A: Coming out of high school I was not highly recruited. I had a couple D1 offers and some D3 schools. I was deciding between NIU and Cal State-Bakersfield. Being from Bakersfield, it was a tough decision not to go to CSUB given that is where a lot of my uncles and dad went to wrestle. However, I wanted to be able to create my own path and make a name for myself somewhere where I was not known. My family is also big Chicago sports fans so it kind of gave me another
reason. I really liked the coaching staff and I felt like it was the right fit for me.
Q: What are some of the biggest changes you had to make transitioning into college wrestling?
A: Some of the biggest challenges I faced coming out of high school was strength. In high school, you could kind of get away with not really dedicating yourself to training in the weight room, but I quickly realized college was different in that aspect. Also, the pace of a college room is a lot different than high school. I thought my high school did a pretty good job simulating a college feel, but it is a big difference in pace and transitional wrestling. Making those changes has
brought my wrestling to a whole new level.
Q: In your wrestling career, what matches most stand out to you? Are there any potential rematches that you are looking forward to in the postseason?
A: One match that stands out to me is probably my match to win my first MAC championship. Last year I tore my UCL in December and didn’t wrestle for a month. With a whole bunch of rehab and tape I was able to compete and fight through some adversity to win that finals match. Obviously, I always want to run back any matches that I lose, but one that stands out to me the most is probably Cam Amine. He’s a guy that I have wrestled twice and both matches have been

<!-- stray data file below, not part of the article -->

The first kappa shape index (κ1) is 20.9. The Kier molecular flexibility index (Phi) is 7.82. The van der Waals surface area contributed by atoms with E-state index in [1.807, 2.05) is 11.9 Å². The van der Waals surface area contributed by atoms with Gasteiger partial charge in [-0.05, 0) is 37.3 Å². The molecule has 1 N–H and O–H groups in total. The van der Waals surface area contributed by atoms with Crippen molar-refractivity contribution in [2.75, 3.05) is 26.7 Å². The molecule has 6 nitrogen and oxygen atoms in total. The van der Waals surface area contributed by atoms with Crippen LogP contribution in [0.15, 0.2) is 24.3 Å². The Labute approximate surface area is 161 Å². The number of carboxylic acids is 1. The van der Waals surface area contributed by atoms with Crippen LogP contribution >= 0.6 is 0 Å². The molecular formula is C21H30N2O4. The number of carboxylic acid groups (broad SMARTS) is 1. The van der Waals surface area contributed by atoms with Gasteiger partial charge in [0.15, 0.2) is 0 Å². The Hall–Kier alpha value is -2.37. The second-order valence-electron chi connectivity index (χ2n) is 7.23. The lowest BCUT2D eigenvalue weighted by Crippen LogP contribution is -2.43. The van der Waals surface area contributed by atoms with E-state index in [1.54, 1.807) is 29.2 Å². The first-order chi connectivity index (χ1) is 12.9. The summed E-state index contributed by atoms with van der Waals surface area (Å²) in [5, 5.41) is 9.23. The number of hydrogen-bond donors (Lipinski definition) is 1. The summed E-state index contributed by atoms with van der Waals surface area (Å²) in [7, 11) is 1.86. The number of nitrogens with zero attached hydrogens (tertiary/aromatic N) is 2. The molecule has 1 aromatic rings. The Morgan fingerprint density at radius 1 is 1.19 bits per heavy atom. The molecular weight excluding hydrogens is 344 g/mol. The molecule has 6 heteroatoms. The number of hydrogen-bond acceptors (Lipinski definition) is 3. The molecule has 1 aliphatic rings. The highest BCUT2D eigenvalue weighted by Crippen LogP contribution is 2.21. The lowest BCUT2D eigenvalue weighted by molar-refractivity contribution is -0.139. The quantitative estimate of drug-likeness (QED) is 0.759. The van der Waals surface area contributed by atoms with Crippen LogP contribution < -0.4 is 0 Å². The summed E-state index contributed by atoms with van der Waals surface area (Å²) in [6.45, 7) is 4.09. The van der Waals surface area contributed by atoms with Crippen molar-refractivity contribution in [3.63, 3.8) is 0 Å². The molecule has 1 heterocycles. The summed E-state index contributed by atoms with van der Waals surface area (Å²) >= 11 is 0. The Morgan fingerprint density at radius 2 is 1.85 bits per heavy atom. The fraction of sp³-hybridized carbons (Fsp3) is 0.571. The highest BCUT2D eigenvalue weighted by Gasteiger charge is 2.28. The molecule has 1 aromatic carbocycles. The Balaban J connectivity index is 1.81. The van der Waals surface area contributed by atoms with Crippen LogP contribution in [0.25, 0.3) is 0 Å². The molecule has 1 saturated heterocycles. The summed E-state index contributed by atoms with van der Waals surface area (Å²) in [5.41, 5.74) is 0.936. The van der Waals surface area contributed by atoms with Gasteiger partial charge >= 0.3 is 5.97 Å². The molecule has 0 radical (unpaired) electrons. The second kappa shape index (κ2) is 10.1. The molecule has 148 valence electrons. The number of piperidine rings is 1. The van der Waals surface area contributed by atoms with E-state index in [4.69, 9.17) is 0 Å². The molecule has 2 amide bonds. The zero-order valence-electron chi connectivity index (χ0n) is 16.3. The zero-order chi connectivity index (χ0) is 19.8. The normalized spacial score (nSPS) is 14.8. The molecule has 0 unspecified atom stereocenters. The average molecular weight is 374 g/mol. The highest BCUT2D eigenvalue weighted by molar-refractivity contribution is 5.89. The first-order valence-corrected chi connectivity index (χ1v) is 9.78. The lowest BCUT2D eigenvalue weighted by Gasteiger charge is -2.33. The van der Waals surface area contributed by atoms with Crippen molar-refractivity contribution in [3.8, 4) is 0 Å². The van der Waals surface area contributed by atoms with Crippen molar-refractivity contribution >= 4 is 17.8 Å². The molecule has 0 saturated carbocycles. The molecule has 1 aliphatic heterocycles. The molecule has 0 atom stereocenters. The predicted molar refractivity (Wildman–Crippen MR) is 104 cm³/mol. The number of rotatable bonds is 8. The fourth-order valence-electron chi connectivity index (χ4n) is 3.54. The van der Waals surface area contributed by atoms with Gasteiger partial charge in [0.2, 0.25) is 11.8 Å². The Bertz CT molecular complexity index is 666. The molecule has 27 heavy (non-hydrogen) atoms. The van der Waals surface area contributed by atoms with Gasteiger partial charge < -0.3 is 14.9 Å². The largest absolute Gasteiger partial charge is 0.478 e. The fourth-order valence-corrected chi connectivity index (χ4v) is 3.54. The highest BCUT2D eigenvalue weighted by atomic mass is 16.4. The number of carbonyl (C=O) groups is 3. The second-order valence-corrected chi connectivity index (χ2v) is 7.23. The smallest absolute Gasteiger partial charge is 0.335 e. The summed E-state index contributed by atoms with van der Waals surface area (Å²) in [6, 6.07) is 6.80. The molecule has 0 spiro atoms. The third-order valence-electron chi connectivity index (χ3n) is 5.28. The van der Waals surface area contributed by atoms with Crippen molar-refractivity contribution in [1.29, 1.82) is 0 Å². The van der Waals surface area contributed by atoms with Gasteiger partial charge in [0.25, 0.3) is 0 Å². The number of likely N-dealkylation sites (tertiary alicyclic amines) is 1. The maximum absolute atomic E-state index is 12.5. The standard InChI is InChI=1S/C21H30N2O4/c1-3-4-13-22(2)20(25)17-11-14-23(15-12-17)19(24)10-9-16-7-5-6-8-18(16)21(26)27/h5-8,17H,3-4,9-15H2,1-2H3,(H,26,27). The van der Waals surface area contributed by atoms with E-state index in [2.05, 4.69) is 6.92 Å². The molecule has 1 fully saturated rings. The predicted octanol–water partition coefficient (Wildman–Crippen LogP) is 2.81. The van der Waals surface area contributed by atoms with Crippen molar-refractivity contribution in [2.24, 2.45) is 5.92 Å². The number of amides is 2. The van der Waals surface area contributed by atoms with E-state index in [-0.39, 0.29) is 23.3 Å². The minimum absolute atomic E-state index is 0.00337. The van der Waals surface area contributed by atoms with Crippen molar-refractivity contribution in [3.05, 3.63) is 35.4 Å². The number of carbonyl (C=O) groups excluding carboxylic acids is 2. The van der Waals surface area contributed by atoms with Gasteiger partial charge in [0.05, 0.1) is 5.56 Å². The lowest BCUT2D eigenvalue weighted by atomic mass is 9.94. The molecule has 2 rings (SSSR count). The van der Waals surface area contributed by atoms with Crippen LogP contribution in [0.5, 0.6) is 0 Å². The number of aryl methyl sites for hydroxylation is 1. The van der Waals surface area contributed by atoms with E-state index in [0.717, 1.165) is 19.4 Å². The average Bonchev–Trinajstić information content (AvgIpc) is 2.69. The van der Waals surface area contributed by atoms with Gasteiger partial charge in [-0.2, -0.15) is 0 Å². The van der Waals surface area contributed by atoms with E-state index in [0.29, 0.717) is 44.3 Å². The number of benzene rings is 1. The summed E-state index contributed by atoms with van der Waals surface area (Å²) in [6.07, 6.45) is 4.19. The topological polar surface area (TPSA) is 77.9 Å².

super close where I felt like I should’ve come away with a win both times. I am looking forward to a match against him.
Q: What is the atmosphere and culture like in the NIU wrestling room?
A: The atmosphere and culture in the NIU wrestling room is always positive. We have become a super close group and have been improving as a team every year. Even though we are not a big- time school, it has been proven that you can be an All American or a national champ here. Additionally, I believe we have the coaches who care enough about what is going on to do so. Our slogan is Work Like a Dog, and I think we prove that every day in the room and outside of the room.